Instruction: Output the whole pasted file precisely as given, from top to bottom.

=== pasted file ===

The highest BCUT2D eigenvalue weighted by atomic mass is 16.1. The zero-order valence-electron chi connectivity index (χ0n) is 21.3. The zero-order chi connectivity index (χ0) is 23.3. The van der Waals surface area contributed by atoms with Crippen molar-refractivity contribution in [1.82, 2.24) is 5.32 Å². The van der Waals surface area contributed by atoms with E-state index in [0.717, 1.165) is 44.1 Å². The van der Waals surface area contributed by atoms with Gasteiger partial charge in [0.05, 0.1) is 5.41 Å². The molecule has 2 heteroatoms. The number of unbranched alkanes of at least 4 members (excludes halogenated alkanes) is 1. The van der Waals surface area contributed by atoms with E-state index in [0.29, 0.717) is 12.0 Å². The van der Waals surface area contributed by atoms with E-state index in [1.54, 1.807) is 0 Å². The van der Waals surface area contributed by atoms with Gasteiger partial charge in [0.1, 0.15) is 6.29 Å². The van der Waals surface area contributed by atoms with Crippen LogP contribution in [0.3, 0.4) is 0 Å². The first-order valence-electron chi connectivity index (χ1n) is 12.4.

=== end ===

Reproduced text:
The highest BCUT2D eigenvalue weighted by atomic mass is 16.1. The zero-order valence-electron chi connectivity index (χ0n) is 21.3. The zero-order chi connectivity index (χ0) is 23.3. The van der Waals surface area contributed by atoms with Crippen molar-refractivity contribution in [1.82, 2.24) is 5.32 Å². The van der Waals surface area contributed by atoms with E-state index in [0.717, 1.165) is 44.1 Å². The van der Waals surface area contributed by atoms with Gasteiger partial charge in [0.05, 0.1) is 5.41 Å². The molecule has 2 heteroatoms. The number of unbranched alkanes of at least 4 members (excludes halogenated alkanes) is 1. The van der Waals surface area contributed by atoms with E-state index in [0.29, 0.717) is 12.0 Å². The van der Waals surface area contributed by atoms with E-state index in [1.54, 1.807) is 0 Å². The van der Waals surface area contributed by atoms with Gasteiger partial charge in [0.1, 0.15) is 6.29 Å². The van der Waals surface area contributed by atoms with Crippen LogP contribution in [0.3, 0.4) is 0 Å². The first-order valence-electron chi connectivity index (χ1n) is 12.4.